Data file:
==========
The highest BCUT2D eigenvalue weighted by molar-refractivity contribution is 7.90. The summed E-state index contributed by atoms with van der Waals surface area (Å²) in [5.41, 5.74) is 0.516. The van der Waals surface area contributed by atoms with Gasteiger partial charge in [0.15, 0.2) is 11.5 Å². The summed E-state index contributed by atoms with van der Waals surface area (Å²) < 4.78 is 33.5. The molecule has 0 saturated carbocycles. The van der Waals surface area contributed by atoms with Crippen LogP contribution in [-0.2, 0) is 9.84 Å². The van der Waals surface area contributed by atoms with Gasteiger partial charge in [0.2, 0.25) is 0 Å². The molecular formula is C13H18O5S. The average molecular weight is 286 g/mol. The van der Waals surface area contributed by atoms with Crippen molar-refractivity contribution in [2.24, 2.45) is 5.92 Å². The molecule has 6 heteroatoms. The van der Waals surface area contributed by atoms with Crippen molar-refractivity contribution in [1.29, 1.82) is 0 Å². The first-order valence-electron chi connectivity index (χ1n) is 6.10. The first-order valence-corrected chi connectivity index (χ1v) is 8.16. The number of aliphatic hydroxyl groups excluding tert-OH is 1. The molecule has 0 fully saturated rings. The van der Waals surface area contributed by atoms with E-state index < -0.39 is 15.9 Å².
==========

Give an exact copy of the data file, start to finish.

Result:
The highest BCUT2D eigenvalue weighted by molar-refractivity contribution is 7.90. The summed E-state index contributed by atoms with van der Waals surface area (Å²) in [5.41, 5.74) is 0.516. The van der Waals surface area contributed by atoms with Gasteiger partial charge in [0.15, 0.2) is 11.5 Å². The summed E-state index contributed by atoms with van der Waals surface area (Å²) < 4.78 is 33.5. The molecule has 0 saturated carbocycles. The van der Waals surface area contributed by atoms with Crippen LogP contribution in [-0.2, 0) is 9.84 Å². The van der Waals surface area contributed by atoms with Gasteiger partial charge in [0.2, 0.25) is 0 Å². The molecular formula is C13H18O5S. The average molecular weight is 286 g/mol. The van der Waals surface area contributed by atoms with Crippen molar-refractivity contribution in [2.24, 2.45) is 5.92 Å². The molecule has 6 heteroatoms. The van der Waals surface area contributed by atoms with Crippen molar-refractivity contribution in [1.29, 1.82) is 0 Å². The first-order valence-electron chi connectivity index (χ1n) is 6.10. The first-order valence-corrected chi connectivity index (χ1v) is 8.16. The number of aliphatic hydroxyl groups excluding tert-OH is 1. The molecule has 0 fully saturated rings. The van der Waals surface area contributed by atoms with E-state index < -0.39 is 15.9 Å².